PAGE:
The man looked him over again and stroked his graying beard. “Well, Jamie,” he said, “are you willing to work hard to earn your keep?”
Jamie’s good eye widened. “Are you saying I can come with you?” he asked, hopeful.
“I am,” the man replied. He turned and shouted, “Duncan! Get over here!”
A tall young man with shaggy blond hair came jogging over. “Yes, sir?” he asked.
The other man motioned to Jamie. “See if you can find something better for him to cover his eye with, along with a coat and shoes,” he said. “He’s coming with us.”
She heard chatter as she came up the steps, carefully balancing the three plates she carried.
“Finally,” was the quiet remark she received from Lady Murdoch. She muttered an apology as she set a plate down in front of the older woman.
“It’s about time you woke up,” said Matilda, the elder of Lady Murdoch’s two daughters. She wrinkled her nose and tossed her dark hair over her shoulder. “And covered in soot no less. There better not be any on my food.”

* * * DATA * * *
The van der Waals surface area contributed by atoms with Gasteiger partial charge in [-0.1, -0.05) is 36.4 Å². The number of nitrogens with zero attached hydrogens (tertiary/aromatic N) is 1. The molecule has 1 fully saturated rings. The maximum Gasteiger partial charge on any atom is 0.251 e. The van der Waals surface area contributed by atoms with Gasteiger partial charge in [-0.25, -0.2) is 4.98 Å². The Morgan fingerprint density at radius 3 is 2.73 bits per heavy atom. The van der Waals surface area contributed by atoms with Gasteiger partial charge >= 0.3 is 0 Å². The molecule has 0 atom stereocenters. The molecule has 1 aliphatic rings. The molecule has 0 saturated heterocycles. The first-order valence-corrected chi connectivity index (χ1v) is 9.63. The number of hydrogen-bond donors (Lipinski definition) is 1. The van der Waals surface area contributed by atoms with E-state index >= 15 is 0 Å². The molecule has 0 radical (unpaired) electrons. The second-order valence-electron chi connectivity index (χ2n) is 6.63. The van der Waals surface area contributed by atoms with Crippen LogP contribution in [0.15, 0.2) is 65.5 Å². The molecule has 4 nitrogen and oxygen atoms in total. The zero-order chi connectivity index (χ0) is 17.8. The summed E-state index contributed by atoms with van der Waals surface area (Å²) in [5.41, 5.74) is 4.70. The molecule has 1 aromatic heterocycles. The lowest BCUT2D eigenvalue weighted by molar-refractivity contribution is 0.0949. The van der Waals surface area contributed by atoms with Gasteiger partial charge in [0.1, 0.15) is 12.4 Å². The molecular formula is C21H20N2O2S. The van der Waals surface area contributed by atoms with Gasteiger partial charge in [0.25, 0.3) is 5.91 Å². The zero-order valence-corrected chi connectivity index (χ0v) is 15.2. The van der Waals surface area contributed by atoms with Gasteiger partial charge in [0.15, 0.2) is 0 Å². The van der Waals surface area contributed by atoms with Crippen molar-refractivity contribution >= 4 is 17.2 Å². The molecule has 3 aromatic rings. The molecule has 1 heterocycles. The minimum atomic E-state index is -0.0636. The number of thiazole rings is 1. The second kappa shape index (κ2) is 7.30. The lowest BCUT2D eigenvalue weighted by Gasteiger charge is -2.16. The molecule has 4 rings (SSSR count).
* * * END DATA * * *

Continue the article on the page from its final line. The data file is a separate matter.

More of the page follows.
She bit her tongue to keep from retorting.
“Ignore her, Ella.” The younger daughter, Felicity, said as she took her plate. “After all, what does she know?”
Matilda sent her sister a glare and Felicity stuck her tongue out in return.
“Now girls, calm down,” Lady Murdoch said. “Ella, Matilda has a point. In the future, do learn to wash up before serving the food.”
Again, Ella bit her tongue. If only Lady Murdoch would realize that she never had time to wash up in the mornings.
“Why are you still here?” Lady Murdoch asked. “Don’t you have chores to do?”